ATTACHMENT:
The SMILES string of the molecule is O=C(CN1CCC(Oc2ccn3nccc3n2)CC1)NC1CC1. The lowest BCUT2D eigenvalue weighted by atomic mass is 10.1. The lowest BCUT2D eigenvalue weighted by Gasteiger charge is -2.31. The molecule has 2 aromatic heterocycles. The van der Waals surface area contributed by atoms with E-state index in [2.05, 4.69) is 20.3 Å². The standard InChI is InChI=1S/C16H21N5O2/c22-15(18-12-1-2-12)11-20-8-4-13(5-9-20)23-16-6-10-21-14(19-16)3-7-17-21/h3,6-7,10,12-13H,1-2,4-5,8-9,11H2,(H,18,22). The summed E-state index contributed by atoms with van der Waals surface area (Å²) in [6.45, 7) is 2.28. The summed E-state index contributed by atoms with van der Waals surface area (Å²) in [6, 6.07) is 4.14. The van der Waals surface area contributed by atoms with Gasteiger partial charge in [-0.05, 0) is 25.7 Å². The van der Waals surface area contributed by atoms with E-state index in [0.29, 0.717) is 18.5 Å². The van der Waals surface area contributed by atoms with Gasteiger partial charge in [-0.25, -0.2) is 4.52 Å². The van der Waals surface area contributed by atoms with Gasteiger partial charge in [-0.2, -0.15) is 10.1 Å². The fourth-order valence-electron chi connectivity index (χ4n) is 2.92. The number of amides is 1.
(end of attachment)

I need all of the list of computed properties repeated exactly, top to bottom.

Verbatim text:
The SMILES string of the molecule is O=C(CN1CCC(Oc2ccn3nccc3n2)CC1)NC1CC1. The lowest BCUT2D eigenvalue weighted by atomic mass is 10.1. The lowest BCUT2D eigenvalue weighted by Gasteiger charge is -2.31. The molecule has 2 aromatic heterocycles. The van der Waals surface area contributed by atoms with E-state index in [2.05, 4.69) is 20.3 Å². The standard InChI is InChI=1S/C16H21N5O2/c22-15(18-12-1-2-12)11-20-8-4-13(5-9-20)23-16-6-10-21-14(19-16)3-7-17-21/h3,6-7,10,12-13H,1-2,4-5,8-9,11H2,(H,18,22). The summed E-state index contributed by atoms with van der Waals surface area (Å²) in [6.45, 7) is 2.28. The summed E-state index contributed by atoms with van der Waals surface area (Å²) in [6, 6.07) is 4.14. The van der Waals surface area contributed by atoms with Gasteiger partial charge in [-0.05, 0) is 25.7 Å². The van der Waals surface area contributed by atoms with E-state index in [0.29, 0.717) is 18.5 Å². The van der Waals surface area contributed by atoms with Gasteiger partial charge in [-0.25, -0.2) is 4.52 Å². The van der Waals surface area contributed by atoms with Gasteiger partial charge in [-0.2, -0.15) is 10.1 Å². The fourth-order valence-electron chi connectivity index (χ4n) is 2.92. The number of amides is 1.